5 Natural Herbs and Supplements for Depression

5 Natural Herbs and Supplements for Depression

Depression is one of the most common mood disorders in America – affecting over 17 million adults. Unfortunately, it’s believed there are actually more people out there struggling as the majority of those with depression don’t seek out treatment. ¹

Depression is defined by feelings of sadness, emptiness, and overall cognitive changes. There are different types of depression, each of which can require a different treatment route. While traditional recoveries included pharmaceutical medication and psychotherapy, many are opting for a more natural alternative. ²

While this may include certain lifestyle changes, such as diet and exercise, it also tends to incorporate all-natural herbs and supplements that can improve depressive symptoms.

Throughout this article, we’re going to take a look at 5 different supplements you’ll want to consider if you’re struggling with depression. At the end, we invite you to ask further questions.

Best Natural Supplements for Depression

It should be noted that the following natural supplements aren’t a replacement for depression medication. They are merely suggestions that have been found to help people improve their depressive symptoms.

In order to understand which of these supplements is best for you, you’ll want to talk with a mental health professional. They’ll not only be able to garner a more personalized list for you, but they’ll also help you with any goals you may have taking natural alternative.

For example, many seek out these supplements as a means of weaning off pharmaceutical medication. A mental health professional can help you reach this goal safety and continue to support your treatment through other methods, such as psychotherapies.

1.) Omega-3 Fatty Acids

Omega-3 fats are one of the essential fats we all must receive from our diets. Research has found that those who lack omega-3 fats are more vulnerable to developing depression. ³ With that, there’s been some discussion as to whether or not taking omega-3 fatty acid supplements can actually help treat depression.

A 2020 analysis that involved 638 women found that omega-3 fats significantly improved symptoms in those struggling with pregnancy depression and postpartum syndrome. The same study found that supplements that incorporated high ratios of eicosapentaenoic acid (EPA) and docosahexaenoic acid (DHA) were very effective in treating depressive symptoms. Both these are types of omega-3 fats and typically found in seafood. ⁴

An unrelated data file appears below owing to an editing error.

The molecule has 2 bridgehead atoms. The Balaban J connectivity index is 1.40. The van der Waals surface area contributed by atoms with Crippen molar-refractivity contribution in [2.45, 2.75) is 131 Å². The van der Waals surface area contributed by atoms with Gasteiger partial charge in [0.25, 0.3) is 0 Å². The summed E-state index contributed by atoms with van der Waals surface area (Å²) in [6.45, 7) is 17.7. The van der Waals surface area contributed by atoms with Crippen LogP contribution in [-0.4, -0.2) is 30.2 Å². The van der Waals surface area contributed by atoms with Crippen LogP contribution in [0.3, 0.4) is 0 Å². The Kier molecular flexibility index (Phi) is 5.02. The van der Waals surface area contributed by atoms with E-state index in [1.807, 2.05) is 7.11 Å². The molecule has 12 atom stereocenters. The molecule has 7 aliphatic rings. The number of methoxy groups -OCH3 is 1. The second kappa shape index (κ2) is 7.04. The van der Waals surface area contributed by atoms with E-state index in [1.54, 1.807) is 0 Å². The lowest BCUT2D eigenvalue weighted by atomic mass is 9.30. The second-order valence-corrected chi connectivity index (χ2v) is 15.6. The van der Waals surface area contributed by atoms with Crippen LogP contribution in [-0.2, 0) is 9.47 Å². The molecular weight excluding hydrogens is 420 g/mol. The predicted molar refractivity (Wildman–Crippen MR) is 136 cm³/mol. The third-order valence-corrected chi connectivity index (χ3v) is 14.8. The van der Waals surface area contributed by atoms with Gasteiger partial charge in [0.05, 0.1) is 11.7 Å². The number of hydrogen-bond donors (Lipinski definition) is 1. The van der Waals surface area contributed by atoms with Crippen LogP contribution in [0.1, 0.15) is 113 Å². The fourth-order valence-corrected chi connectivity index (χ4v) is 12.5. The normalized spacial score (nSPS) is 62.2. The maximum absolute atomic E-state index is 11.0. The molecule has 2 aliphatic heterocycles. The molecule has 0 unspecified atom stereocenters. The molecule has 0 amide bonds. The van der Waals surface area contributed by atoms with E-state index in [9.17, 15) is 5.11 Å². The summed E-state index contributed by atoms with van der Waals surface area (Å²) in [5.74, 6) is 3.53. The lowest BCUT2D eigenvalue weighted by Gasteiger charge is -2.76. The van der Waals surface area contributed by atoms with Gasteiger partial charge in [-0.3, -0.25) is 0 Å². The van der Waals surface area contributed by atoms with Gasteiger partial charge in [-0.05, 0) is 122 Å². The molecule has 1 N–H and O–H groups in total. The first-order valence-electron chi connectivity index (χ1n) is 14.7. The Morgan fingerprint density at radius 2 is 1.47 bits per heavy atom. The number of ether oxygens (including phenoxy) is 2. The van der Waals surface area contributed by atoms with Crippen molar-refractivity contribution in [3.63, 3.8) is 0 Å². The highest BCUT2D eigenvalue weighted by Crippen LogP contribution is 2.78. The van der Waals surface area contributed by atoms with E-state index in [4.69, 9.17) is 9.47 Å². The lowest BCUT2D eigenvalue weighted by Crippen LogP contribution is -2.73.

While this is great news, it’s important to note that some studies have found differentiating results. For example, a 2019 study that tested omega-3 supplements on children and adolescents found no reduction in depression symptoms. ⁵

Still, regardless of whether omega-3 fats help with depression or not, they should be an essential part of every person’s diet. With that said, while more research is required to confirm whether they help depression or not, there’s no harm in giving omega-3 fatty acids a try.

2.) Saffron

Saffron is a spice that’s often associated with having antioxidant compounds, such as carotenoids crocin and crocetin. However, some studies are revealing that saffron may be able to also treat depression.

In a review, it was revealed that saffron is able to increase mood levels in the brain thanks to its impact on serotonin. More specifically, saffron impedes on serotonin reuptake – so, it makes already existing serotonin stay in the brain for longer periods of time. ⁶

This same review also found that those who took saffron for depressive symptoms had a significant decrease in symptoms compared to those who received a placebo. So much so, that it’s been regarded as having similar effects to antidepressant medication.

Research continues to look into saffron supplements and how they may be able to help treat depression. If you’ve found that antidepressant medication is ineffective or you’re looking to take a more natural alternative, saffron may be the answer you’ve been looking for.

3.) Vitamin D

Just like omega-3 fatty acids, it’s critical people receive enough vitamin D in order maintain a healthy mind and body. Those who don’t are much more likely to develop depression and depression is much more common in those who lack vitamin D. Not to mention, it’s been found that those with the lowest levels of vitamin D tend to have the most significant symptoms of depression. ⁷

While the research isn’t 100% clear yet, it’s believed that vitamin D may be able to help fight against certain symptoms of depression. More particularly, vitamin D has been found to decrease inflammation, help regulate mood, and protect against neurocognitive affliction.

In a 2020 study, it was found that those who received an injection of vitamin D alongside their standard treatment showed a lot of improvement in symptoms. ⁸

While vitamin D in and of itself needs more research to confirm its use as an antidepressant, numerous studies can confirm that those who lack vitamin D often struggle with the effects of depression. Being as this is another critical component of our health, it’s worth taking regardless of your mental health.

4.) Rhodiola (Rhodiola rosea)

Rhodiola is a natural herb that’s been found to have a number of different health benefits, including a reduction in depressive symptoms along with an improved response to stress. While it’s not clear whether or not rhodiola can be taken as an antidepressant, it’s known to help enhance nerve cell communication and decrease an overactive hypothalamic-pituitary-adrenocortical (HPA) axis. ⁹

Our HPA axis is key in depression as it regulates the body’s reaction to stress. Some research has found that an overactive HPA not only leads to more stress, but may be an indicator of someone struggling with a form of depression. ¹⁰